Why You’re Finding It Hard to Sleep & What You Can Do About It
We all know how ragingly remarkable we can feel after a great night’s sleep – waking up with the invincible feeling that we can face the world with dynamic optimism, high energy and ease. Similarly, not getting enough sleep, or having trouble falling and staying asleep, leads to a sequence of exhaustion, lack of focus, a jangled nervous system, sluggish metabolism and weaker organ function. Sleep problems can be related to several factors, but the answer often lies in your plate. Getting the right vitamins, minerals and nutrients in your diet and/or supplements can easily overturn the problem and bring you back to a state of well rested balance. The question is, which ones may you be lacking and need more of?
Top 3 Minerals Essential for Good Sleep
#1 Sleep-Aid: Magnesium
As it has been shown to affect hundreds of mechanisms in the body including blood sugar, muscle function, building proteins, regulating blood sugars and blood pressure and keeping joints healthy, there’s a good reason why magnesium has been touted as a wonder-mineral. When it comes to sleep, magnesium has been shown to help regulate the circadian rhythm and sleep cycles. It supports GABA, which is the primary relaxing neurotransmitter. It also affects monoamine neurotransmitters in the brain such as dopamine and serotonin by helping them connect to their receptor sites. To include more magnesium in your diet, you can opt for some of the folhttps://biostarks.com/how-to-bring-balance-back-into-your-demanding-life/lowing foods: nuts, especially peanuts, seeds, chickpeas, green, leafy vegetables, whole milk, yoghurt, mushrooms and cereals.
This mineral has been shown to affect the duration of your sleep and works with magnesium and calcium to balance sleep/wake patterns. A lack of potassium degenerates nerve activity, affecting the most important mechanisms for getting a good night’s sleep. To include potassium in your diet, you could for example eat more bananas, legumes, animal protein (especially beef), nuts (cashews and almonds) and seeds (pumpkin), dried fruit like apricots, dates and prunes, lentils and fatty fish like salmon.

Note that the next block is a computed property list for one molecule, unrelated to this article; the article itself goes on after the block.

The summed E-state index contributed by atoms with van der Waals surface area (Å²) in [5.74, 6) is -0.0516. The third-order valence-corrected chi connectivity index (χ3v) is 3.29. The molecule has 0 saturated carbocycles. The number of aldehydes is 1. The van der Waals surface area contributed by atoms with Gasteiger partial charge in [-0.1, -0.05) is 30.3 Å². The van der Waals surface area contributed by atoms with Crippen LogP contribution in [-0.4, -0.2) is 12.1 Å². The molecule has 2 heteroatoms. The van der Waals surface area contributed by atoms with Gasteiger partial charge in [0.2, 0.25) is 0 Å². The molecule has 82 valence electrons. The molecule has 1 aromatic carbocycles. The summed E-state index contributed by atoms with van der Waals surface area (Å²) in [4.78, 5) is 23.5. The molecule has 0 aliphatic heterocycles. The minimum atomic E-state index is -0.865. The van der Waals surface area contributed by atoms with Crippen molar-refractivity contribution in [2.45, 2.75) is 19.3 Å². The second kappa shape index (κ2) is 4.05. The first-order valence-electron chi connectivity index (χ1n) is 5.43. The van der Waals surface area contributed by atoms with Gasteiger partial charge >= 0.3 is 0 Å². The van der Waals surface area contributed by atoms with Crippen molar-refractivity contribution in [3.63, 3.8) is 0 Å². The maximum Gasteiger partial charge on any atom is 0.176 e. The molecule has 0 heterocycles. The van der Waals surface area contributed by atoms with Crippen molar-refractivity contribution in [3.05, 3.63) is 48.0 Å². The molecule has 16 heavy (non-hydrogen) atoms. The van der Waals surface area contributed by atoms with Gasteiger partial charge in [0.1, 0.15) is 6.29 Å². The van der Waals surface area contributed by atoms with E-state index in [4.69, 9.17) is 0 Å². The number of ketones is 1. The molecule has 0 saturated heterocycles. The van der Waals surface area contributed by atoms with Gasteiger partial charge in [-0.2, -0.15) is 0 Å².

Like magnesium, zinc inhibits the excitatory NDMA receptor and is shown to lengthen sleep duration. Also, much like magnesium, it is necessary for hundreds of functions in the body and brain. To include more zinc in your diet, some examples of foods high in zinc are eat animal protein (beef, chicken and lamb), seeds (pumpkin and hemp), pulses (chickpeas and lentils), yoghurt or kefir, spinach, avocado, mushrooms and nuts (cashews and almonds).
Top 3 Vitamins Essential for Improving Sleep
#1 Sleep-Aid: D3
Vitamin D is best buddies with magnesium and calcium, which it helps function by boosting serotonin and melatonin (a hormone that helps create the feeling of sleepiness) production. Naturally obtained by exposure to natural sunlight (20 minutes minimum), Vitamin D has been shown to also strengthen the immune system and regulate the nervous system. As various parts of the brain have Vitamin D receptor sites, getting the right amount can significantly help. Foods high in Vitamin D3 are fatty fish such as salmon and sardines, egg yolks, mushrooms and beef liver.
# B6 & B12
The B vitamins are often recommended by doctors for helping to alleviate nervous system imbalances such as lack of focus, lethargy, anxiety and depression. B6 aids the body to absorb tryptophan and transforms it into serotonin . To include B6-rich foods in your diet, eat more bananas, chickpeas, carrots, whole grains and spinach, legumes (e.g. lentils, chickpeas), bananas, avocados, brussels sprouts, whole-grain cereals. B12 has also been shown to have major mood-lifting and nervous system-soothing effects, while supporting your circadian rhythm and leading to better sleep patterns. Vegetarians and vegans are at higher risk of developing vitamin B12 deficiency since this vitamin is mainly found in animal products. After talking to a healthcare professional, it might be recommended to take a B12-supplement. Foods rich in vitamin B12 include organ meat, seafood (e.g. octopus, oyster, mussel, clams), fish (e.g. mackerel, salmon), meat, poultry, eggs, dairy products and nutritional yeast.
C is for Celebrity when it comes to the vitamin world, as this vital antioxidant majorly supports the immune system, collagen production, adrenal function and a healthier heart. Sleep quality and duration have been shown to be aided by daily intake of vitamin C, mostly because of its antioxidative effects. Unlike other vitamins, C is safe to take in higher doses as a supplement, and foods like kiwis, strawberries, lemon, grapefruit, kale, cauliflower, broccoli, red bell peppers and tomatoes are great C-high foods to include in your daily diet. Notice that vitamin C is very sensitive to heat (e.g. cooking). Also, vitamin C-rich foods should not be stored for a long time as it can reduce their vitamin C content.
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